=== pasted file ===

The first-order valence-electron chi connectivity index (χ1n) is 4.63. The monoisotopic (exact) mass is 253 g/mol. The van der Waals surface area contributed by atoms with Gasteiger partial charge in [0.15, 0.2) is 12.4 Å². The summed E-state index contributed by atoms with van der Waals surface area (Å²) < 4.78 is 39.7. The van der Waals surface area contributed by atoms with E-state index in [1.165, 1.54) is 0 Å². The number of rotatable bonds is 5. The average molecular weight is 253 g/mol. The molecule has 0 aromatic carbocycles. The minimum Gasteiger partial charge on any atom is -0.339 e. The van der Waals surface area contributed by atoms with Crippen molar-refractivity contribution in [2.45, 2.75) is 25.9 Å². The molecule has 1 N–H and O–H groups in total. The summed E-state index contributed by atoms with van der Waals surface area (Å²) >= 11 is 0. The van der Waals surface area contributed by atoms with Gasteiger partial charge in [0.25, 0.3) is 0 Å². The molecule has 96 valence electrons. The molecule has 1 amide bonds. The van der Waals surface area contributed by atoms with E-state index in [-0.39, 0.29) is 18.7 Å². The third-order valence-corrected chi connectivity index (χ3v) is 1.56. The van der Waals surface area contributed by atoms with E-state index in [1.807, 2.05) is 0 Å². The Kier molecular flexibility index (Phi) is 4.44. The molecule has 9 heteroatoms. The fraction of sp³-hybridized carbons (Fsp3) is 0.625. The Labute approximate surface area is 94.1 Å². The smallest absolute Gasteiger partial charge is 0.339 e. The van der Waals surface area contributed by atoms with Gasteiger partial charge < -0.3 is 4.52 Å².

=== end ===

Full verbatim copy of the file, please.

The first-order valence-electron chi connectivity index (χ1n) is 4.63. The monoisotopic (exact) mass is 253 g/mol. The van der Waals surface area contributed by atoms with Gasteiger partial charge in [0.15, 0.2) is 12.4 Å². The summed E-state index contributed by atoms with van der Waals surface area (Å²) < 4.78 is 39.7. The van der Waals surface area contributed by atoms with E-state index in [1.165, 1.54) is 0 Å². The number of rotatable bonds is 5. The average molecular weight is 253 g/mol. The molecule has 0 aromatic carbocycles. The minimum Gasteiger partial charge on any atom is -0.339 e. The van der Waals surface area contributed by atoms with Crippen molar-refractivity contribution in [2.45, 2.75) is 25.9 Å². The molecule has 1 N–H and O–H groups in total. The summed E-state index contributed by atoms with van der Waals surface area (Å²) >= 11 is 0. The van der Waals surface area contributed by atoms with Gasteiger partial charge in [0.25, 0.3) is 0 Å². The molecule has 96 valence electrons. The molecule has 1 amide bonds. The van der Waals surface area contributed by atoms with E-state index in [-0.39, 0.29) is 18.7 Å². The third-order valence-corrected chi connectivity index (χ3v) is 1.56. The van der Waals surface area contributed by atoms with E-state index in [1.807, 2.05) is 0 Å². The Kier molecular flexibility index (Phi) is 4.44. The molecule has 9 heteroatoms. The fraction of sp³-hybridized carbons (Fsp3) is 0.625. The Labute approximate surface area is 94.1 Å². The smallest absolute Gasteiger partial charge is 0.339 e. The van der Waals surface area contributed by atoms with Gasteiger partial charge < -0.3 is 4.52 Å².